Visit Lumsden and the surrounding villages and stay in bed & breakfast accommodation:
Lumsden, Aberdeenshire. This upland village in the Rhynie— Lumsden Gap, the natural passage through the hills from Donside to Strathbogie, was conjured out of a barren moor in 1825 by a local laird, Harry Leith Lumsden of Clova. It has an extensive village green and is otherwise mainly a ribbon development along the main road, but it stands in the centre of a very beautiful and storied countryside.
At nearby Clova there was a monastery said to have been founded by St Moluag from Lismore, while 2 miles North, at the point where the road to Dufftown leaves the level strath and climbs up into the foothills of the Cabrach plateau, is an ancient manorial and church centre of great interest.
Here on neighbouring mounds above the burn stood the Motte of Auchindoir, an earth-and-timber fortress of the Comyns, and the original kirk of Auchindoir, succeeded in the 13th century by a beautiful stone church on the same site, whose ruins amid the kirkyard are carefully guarded today by the Ministry of Public Building and Works. One of the finest specimens of Transitional or Early First Pointed, its chief glory is the fine door in the South wall with its double round arch and bold First Pointed moulding.
A short distance farther up the Den of Craig, you come upon Craig Castle. The first glimpse of it will be of a forbidding cliff-like block of masonry with tiny windows and a battery of fierce gun-loops, ready to greet any rash attacker with a hail of fire. To the left of this massive 16th century L-plan tower-house built by the Gordons is a gateway of rusticated ashlar work, erected two centuries later by Francis Gordon, the 8th Gordon Laird of Craig, in 1726.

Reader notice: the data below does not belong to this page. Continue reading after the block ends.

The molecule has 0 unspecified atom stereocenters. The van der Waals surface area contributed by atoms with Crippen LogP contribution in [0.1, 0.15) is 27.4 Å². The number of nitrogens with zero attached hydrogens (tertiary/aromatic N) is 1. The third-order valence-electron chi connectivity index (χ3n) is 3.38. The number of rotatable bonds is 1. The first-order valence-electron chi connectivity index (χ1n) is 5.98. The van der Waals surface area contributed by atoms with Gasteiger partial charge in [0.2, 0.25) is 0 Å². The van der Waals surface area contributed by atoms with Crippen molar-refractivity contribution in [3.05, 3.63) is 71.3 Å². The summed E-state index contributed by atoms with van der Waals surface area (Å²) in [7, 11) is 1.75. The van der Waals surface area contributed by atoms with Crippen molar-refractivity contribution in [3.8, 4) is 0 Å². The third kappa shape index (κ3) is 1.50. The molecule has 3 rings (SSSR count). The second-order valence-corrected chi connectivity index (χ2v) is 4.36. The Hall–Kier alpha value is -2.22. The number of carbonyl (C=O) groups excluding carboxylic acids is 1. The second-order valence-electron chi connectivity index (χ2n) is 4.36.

Over the door of the Castle in the re-entrant angle of the L-shape are three sunken panels each bearing coats of arms. Just inside the doorway, with its formidable iron yett, is a vaulted vestibule. The ribs meet centrally in a large foliaged boss bearing the Scottish Royal Arms, and shields in the corbel caps of two of these ribs show the three boars' heads of the Gordons and a carving of the Five Wounds of Christ, a theme also represented in the Kirk of Auchindoir. The spiral staircase to the top of the tower has sixty-three steps over 4 ft wide, lit by loop-holes in the North wall. On the first floor is the great hall, with its pipers' gallery (originally a chapel, like the oratory at Towie Barclay), and high up on the South wall of the hall is a shield bearing a coat of arms quartered in tinctures of gules and azure. On either side of the helmet above the shield are the initials F. G. and A. O., standing for Francis Gordon (1686—1716), the 7th Laird, and his wile Agnes Ogilvie.
Nearby towns: Ballater, Banchory, Dufftown, Huntly, Insch
Nearby villages: Aberdeen, Alford, Auchleven, Badenyon, Bellabeg, Bridge of Alford, Bridgend, Clatt, Clova, Cults, Inverernan, Keig, Kennethmont, Kildrummy, Kirkton of Glenbuchat, Leochel-Cushnie, Leslie, Migvie, Rhynie, Strathdon, Tillyfour, Tough, Towie, Tullynessle, Waterside, Whitehouse
Have you decided to visit Lumsden or the surrounding villages? Please look above for somewhere to stay in:
- a Lumsden bed and breakfast (a Lumsden B&B or Lumsden b and b)
- a Lumsden guesthouse
- a Lumsden hotel (or motel)
- a Lumsden self-catering establishment, or
- other Lumsden accommodation